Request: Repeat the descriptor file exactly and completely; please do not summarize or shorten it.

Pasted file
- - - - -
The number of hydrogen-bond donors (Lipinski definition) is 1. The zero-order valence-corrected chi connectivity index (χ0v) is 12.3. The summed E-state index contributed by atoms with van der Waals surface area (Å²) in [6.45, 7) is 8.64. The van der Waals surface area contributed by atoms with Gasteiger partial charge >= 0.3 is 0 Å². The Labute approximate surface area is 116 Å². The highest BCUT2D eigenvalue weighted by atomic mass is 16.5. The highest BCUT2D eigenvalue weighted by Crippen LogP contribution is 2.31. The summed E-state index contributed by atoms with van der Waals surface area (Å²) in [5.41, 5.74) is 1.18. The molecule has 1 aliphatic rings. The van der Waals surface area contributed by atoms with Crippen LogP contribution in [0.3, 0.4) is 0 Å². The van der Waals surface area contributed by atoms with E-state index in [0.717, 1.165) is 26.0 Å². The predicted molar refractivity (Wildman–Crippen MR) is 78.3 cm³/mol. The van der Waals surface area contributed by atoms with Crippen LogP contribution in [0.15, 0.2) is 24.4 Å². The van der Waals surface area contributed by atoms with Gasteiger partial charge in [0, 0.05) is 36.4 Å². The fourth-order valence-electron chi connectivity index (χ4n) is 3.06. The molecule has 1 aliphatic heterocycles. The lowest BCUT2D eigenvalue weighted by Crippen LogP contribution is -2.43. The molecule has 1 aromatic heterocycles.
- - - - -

The number of hydrogen-bond donors (Lipinski definition) is 1. The zero-order valence-corrected chi connectivity index (χ0v) is 12.3. The summed E-state index contributed by atoms with van der Waals surface area (Å²) in [6.45, 7) is 8.64. The van der Waals surface area contributed by atoms with Gasteiger partial charge >= 0.3 is 0 Å². The Labute approximate surface area is 116 Å². The highest BCUT2D eigenvalue weighted by atomic mass is 16.5. The highest BCUT2D eigenvalue weighted by Crippen LogP contribution is 2.31. The summed E-state index contributed by atoms with van der Waals surface area (Å²) in [5.41, 5.74) is 1.18. The molecule has 1 aliphatic rings. The van der Waals surface area contributed by atoms with Crippen LogP contribution in [0.3, 0.4) is 0 Å². The van der Waals surface area contributed by atoms with E-state index in [0.717, 1.165) is 26.0 Å². The predicted molar refractivity (Wildman–Crippen MR) is 78.3 cm³/mol. The van der Waals surface area contributed by atoms with Crippen LogP contribution in [0.15, 0.2) is 24.4 Å². The van der Waals surface area contributed by atoms with Gasteiger partial charge in [0, 0.05) is 36.4 Å². The fourth-order valence-electron chi connectivity index (χ4n) is 3.06. The molecule has 1 aliphatic heterocycles. The lowest BCUT2D eigenvalue weighted by Crippen LogP contribution is -2.43. The molecule has 1 aromatic heterocycles.